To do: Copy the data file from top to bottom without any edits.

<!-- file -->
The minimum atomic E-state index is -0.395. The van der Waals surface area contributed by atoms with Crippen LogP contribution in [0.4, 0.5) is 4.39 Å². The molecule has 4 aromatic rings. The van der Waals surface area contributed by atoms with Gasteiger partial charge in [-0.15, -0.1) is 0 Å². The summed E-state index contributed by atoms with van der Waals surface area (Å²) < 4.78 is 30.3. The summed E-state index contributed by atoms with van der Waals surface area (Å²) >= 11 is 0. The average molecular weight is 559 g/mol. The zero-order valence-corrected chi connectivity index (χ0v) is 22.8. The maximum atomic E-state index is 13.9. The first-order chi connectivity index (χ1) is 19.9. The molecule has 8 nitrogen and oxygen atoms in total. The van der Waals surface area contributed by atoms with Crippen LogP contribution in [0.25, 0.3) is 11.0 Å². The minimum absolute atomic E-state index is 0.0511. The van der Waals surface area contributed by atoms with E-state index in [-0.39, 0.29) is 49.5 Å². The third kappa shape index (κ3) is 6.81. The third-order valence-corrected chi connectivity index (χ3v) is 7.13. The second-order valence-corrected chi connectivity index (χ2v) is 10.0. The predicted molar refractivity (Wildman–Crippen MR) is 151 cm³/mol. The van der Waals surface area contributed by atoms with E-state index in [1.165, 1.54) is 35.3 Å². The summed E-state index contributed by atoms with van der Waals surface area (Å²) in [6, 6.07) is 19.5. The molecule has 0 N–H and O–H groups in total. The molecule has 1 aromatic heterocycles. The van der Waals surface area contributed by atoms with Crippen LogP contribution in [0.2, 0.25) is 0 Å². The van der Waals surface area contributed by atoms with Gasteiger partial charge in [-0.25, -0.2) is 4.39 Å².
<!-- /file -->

The minimum atomic E-state index is -0.395. The van der Waals surface area contributed by atoms with Crippen LogP contribution in [0.4, 0.5) is 4.39 Å². The molecule has 4 aromatic rings. The van der Waals surface area contributed by atoms with Gasteiger partial charge in [-0.15, -0.1) is 0 Å². The summed E-state index contributed by atoms with van der Waals surface area (Å²) < 4.78 is 30.3. The summed E-state index contributed by atoms with van der Waals surface area (Å²) >= 11 is 0. The average molecular weight is 559 g/mol. The zero-order valence-corrected chi connectivity index (χ0v) is 22.8. The maximum atomic E-state index is 13.9. The first-order chi connectivity index (χ1) is 19.9. The molecule has 8 nitrogen and oxygen atoms in total. The van der Waals surface area contributed by atoms with Crippen LogP contribution in [0.25, 0.3) is 11.0 Å². The minimum absolute atomic E-state index is 0.0511. The van der Waals surface area contributed by atoms with E-state index in [-0.39, 0.29) is 49.5 Å². The third kappa shape index (κ3) is 6.81. The third-order valence-corrected chi connectivity index (χ3v) is 7.13. The second-order valence-corrected chi connectivity index (χ2v) is 10.0. The predicted molar refractivity (Wildman–Crippen MR) is 151 cm³/mol. The van der Waals surface area contributed by atoms with E-state index in [1.165, 1.54) is 35.3 Å². The summed E-state index contributed by atoms with van der Waals surface area (Å²) in [6, 6.07) is 19.5. The molecule has 0 N–H and O–H groups in total. The molecule has 1 aromatic heterocycles. The van der Waals surface area contributed by atoms with Crippen LogP contribution in [0.2, 0.25) is 0 Å². The van der Waals surface area contributed by atoms with Gasteiger partial charge in [-0.25, -0.2) is 4.39 Å².